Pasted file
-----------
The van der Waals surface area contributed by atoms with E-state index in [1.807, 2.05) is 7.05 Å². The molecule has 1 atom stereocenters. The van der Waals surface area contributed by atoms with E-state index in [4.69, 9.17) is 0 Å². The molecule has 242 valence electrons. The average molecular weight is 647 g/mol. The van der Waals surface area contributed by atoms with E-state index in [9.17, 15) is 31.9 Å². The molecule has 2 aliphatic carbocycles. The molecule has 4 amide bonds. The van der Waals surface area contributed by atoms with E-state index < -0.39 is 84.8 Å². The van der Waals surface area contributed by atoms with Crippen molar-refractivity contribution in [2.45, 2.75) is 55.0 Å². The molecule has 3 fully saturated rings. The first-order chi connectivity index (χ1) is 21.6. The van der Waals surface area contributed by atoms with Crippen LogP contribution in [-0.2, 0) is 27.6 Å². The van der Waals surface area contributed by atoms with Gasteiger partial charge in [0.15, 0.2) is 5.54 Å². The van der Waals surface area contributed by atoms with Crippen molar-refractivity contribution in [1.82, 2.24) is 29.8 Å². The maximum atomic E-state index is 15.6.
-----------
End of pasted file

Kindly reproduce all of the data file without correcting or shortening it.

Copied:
The van der Waals surface area contributed by atoms with E-state index in [1.807, 2.05) is 7.05 Å². The molecule has 1 atom stereocenters. The van der Waals surface area contributed by atoms with E-state index in [4.69, 9.17) is 0 Å². The molecule has 242 valence electrons. The average molecular weight is 647 g/mol. The van der Waals surface area contributed by atoms with E-state index in [9.17, 15) is 31.9 Å². The molecule has 2 aliphatic carbocycles. The molecule has 4 amide bonds. The van der Waals surface area contributed by atoms with E-state index < -0.39 is 84.8 Å². The van der Waals surface area contributed by atoms with Crippen molar-refractivity contribution in [2.45, 2.75) is 55.0 Å². The molecule has 3 fully saturated rings. The first-order chi connectivity index (χ1) is 21.6. The van der Waals surface area contributed by atoms with Crippen LogP contribution in [-0.2, 0) is 27.6 Å². The van der Waals surface area contributed by atoms with Gasteiger partial charge in [0.15, 0.2) is 5.54 Å². The van der Waals surface area contributed by atoms with Crippen molar-refractivity contribution in [1.82, 2.24) is 29.8 Å². The maximum atomic E-state index is 15.6.